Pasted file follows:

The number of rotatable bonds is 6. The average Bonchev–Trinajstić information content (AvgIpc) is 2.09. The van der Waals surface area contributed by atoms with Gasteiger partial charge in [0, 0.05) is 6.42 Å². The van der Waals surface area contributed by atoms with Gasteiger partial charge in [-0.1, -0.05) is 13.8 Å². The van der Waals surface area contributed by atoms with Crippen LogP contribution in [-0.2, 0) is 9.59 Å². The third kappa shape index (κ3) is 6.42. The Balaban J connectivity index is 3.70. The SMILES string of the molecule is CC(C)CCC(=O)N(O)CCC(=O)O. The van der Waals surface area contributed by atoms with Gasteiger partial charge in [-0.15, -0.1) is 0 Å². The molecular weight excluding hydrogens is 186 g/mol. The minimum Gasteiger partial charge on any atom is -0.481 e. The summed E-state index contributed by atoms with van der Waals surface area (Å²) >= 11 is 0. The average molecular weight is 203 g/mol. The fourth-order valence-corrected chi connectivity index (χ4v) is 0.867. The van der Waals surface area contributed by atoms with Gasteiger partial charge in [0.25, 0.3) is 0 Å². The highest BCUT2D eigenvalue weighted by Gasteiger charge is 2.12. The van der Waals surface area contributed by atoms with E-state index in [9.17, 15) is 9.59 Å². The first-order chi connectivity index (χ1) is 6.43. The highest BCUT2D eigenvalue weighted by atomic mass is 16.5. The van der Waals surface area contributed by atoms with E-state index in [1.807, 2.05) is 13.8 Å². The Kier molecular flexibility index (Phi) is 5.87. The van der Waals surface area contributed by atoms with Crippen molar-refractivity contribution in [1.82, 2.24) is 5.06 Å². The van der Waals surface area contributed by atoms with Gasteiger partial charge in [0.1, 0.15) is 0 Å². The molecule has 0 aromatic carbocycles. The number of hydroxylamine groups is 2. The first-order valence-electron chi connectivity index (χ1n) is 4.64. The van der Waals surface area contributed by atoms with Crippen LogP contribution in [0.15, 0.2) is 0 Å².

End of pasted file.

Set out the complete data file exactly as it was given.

The number of rotatable bonds is 6. The average Bonchev–Trinajstić information content (AvgIpc) is 2.09. The van der Waals surface area contributed by atoms with Gasteiger partial charge in [0, 0.05) is 6.42 Å². The van der Waals surface area contributed by atoms with Gasteiger partial charge in [-0.1, -0.05) is 13.8 Å². The van der Waals surface area contributed by atoms with Crippen LogP contribution in [-0.2, 0) is 9.59 Å². The third kappa shape index (κ3) is 6.42. The Balaban J connectivity index is 3.70. The SMILES string of the molecule is CC(C)CCC(=O)N(O)CCC(=O)O. The van der Waals surface area contributed by atoms with Gasteiger partial charge in [-0.15, -0.1) is 0 Å². The molecular weight excluding hydrogens is 186 g/mol. The minimum Gasteiger partial charge on any atom is -0.481 e. The summed E-state index contributed by atoms with van der Waals surface area (Å²) >= 11 is 0. The average molecular weight is 203 g/mol. The fourth-order valence-corrected chi connectivity index (χ4v) is 0.867. The van der Waals surface area contributed by atoms with Gasteiger partial charge in [0.25, 0.3) is 0 Å². The highest BCUT2D eigenvalue weighted by Gasteiger charge is 2.12. The van der Waals surface area contributed by atoms with E-state index in [9.17, 15) is 9.59 Å². The first-order chi connectivity index (χ1) is 6.43. The highest BCUT2D eigenvalue weighted by atomic mass is 16.5. The van der Waals surface area contributed by atoms with E-state index in [1.807, 2.05) is 13.8 Å². The Kier molecular flexibility index (Phi) is 5.87. The van der Waals surface area contributed by atoms with Crippen molar-refractivity contribution in [1.82, 2.24) is 5.06 Å². The van der Waals surface area contributed by atoms with Gasteiger partial charge in [0.1, 0.15) is 0 Å². The molecule has 0 aromatic carbocycles. The number of hydroxylamine groups is 2. The first-order valence-electron chi connectivity index (χ1n) is 4.64. The van der Waals surface area contributed by atoms with Crippen LogP contribution in [0.15, 0.2) is 0 Å².